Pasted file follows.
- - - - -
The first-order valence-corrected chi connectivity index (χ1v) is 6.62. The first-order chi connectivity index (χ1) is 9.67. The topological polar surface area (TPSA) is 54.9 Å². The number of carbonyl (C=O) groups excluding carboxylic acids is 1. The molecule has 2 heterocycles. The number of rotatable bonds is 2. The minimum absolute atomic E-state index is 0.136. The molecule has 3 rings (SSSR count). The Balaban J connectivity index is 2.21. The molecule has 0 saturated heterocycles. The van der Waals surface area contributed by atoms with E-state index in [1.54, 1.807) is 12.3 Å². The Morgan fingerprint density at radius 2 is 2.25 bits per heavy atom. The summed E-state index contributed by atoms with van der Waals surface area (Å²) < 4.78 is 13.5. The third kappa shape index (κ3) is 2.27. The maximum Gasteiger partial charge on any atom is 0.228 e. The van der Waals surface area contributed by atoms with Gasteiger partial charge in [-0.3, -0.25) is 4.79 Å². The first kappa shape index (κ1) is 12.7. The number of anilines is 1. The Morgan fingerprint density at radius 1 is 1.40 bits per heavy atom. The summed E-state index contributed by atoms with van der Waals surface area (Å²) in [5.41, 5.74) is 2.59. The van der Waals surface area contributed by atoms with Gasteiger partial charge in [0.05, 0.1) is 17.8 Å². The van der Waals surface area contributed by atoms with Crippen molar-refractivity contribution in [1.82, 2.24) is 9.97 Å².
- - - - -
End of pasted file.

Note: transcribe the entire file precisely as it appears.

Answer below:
The first-order valence-corrected chi connectivity index (χ1v) is 6.62. The first-order chi connectivity index (χ1) is 9.67. The topological polar surface area (TPSA) is 54.9 Å². The number of carbonyl (C=O) groups excluding carboxylic acids is 1. The molecule has 2 heterocycles. The number of rotatable bonds is 2. The minimum absolute atomic E-state index is 0.136. The molecule has 3 rings (SSSR count). The Balaban J connectivity index is 2.21. The molecule has 0 saturated heterocycles. The van der Waals surface area contributed by atoms with E-state index in [1.54, 1.807) is 12.3 Å². The Morgan fingerprint density at radius 2 is 2.25 bits per heavy atom. The summed E-state index contributed by atoms with van der Waals surface area (Å²) < 4.78 is 13.5. The third kappa shape index (κ3) is 2.27. The maximum Gasteiger partial charge on any atom is 0.228 e. The van der Waals surface area contributed by atoms with Gasteiger partial charge in [-0.3, -0.25) is 4.79 Å². The first kappa shape index (κ1) is 12.7. The number of anilines is 1. The Morgan fingerprint density at radius 1 is 1.40 bits per heavy atom. The summed E-state index contributed by atoms with van der Waals surface area (Å²) in [5.41, 5.74) is 2.59. The van der Waals surface area contributed by atoms with Gasteiger partial charge in [0.05, 0.1) is 17.8 Å². The van der Waals surface area contributed by atoms with Crippen molar-refractivity contribution in [1.82, 2.24) is 9.97 Å².